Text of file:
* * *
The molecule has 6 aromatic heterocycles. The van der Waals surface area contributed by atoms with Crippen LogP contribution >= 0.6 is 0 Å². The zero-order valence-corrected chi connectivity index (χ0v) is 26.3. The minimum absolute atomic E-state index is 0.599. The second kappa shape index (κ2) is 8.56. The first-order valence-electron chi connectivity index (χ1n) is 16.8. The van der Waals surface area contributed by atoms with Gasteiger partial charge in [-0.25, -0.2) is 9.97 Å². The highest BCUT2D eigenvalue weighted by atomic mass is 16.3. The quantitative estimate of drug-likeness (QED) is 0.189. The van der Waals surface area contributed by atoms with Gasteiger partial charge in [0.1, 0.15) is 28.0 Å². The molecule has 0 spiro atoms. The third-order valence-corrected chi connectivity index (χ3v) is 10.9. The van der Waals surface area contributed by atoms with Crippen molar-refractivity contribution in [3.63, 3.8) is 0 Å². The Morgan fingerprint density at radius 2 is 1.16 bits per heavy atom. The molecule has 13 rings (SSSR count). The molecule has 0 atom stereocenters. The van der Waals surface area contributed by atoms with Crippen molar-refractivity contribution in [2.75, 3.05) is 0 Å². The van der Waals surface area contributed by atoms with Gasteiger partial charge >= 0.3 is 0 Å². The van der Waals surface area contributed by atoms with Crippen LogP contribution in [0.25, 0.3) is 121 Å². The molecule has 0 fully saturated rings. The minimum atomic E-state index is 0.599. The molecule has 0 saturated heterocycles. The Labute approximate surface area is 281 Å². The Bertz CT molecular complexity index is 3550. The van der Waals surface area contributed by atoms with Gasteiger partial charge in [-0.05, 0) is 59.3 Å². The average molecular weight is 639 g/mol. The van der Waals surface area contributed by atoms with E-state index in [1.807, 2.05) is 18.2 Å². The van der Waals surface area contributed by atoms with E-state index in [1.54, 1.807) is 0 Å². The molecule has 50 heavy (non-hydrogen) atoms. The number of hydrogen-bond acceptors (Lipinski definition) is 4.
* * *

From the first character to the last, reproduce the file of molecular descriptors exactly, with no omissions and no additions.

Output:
The molecule has 6 aromatic heterocycles. The van der Waals surface area contributed by atoms with Crippen LogP contribution >= 0.6 is 0 Å². The zero-order valence-corrected chi connectivity index (χ0v) is 26.3. The minimum absolute atomic E-state index is 0.599. The second kappa shape index (κ2) is 8.56. The first-order valence-electron chi connectivity index (χ1n) is 16.8. The van der Waals surface area contributed by atoms with Gasteiger partial charge in [-0.25, -0.2) is 9.97 Å². The highest BCUT2D eigenvalue weighted by atomic mass is 16.3. The quantitative estimate of drug-likeness (QED) is 0.189. The van der Waals surface area contributed by atoms with Gasteiger partial charge in [0.1, 0.15) is 28.0 Å². The molecule has 0 spiro atoms. The third-order valence-corrected chi connectivity index (χ3v) is 10.9. The van der Waals surface area contributed by atoms with Crippen molar-refractivity contribution in [3.63, 3.8) is 0 Å². The Morgan fingerprint density at radius 2 is 1.16 bits per heavy atom. The molecule has 13 rings (SSSR count). The molecule has 0 atom stereocenters. The van der Waals surface area contributed by atoms with Crippen molar-refractivity contribution in [2.75, 3.05) is 0 Å². The van der Waals surface area contributed by atoms with Gasteiger partial charge >= 0.3 is 0 Å². The van der Waals surface area contributed by atoms with Crippen LogP contribution in [0.25, 0.3) is 121 Å². The molecule has 0 fully saturated rings. The minimum atomic E-state index is 0.599. The molecule has 0 saturated heterocycles. The Labute approximate surface area is 281 Å². The Bertz CT molecular complexity index is 3550. The van der Waals surface area contributed by atoms with Gasteiger partial charge in [-0.05, 0) is 59.3 Å². The average molecular weight is 639 g/mol. The van der Waals surface area contributed by atoms with E-state index in [1.807, 2.05) is 18.2 Å². The van der Waals surface area contributed by atoms with E-state index in [1.54, 1.807) is 0 Å². The molecule has 50 heavy (non-hydrogen) atoms. The number of hydrogen-bond acceptors (Lipinski definition) is 4.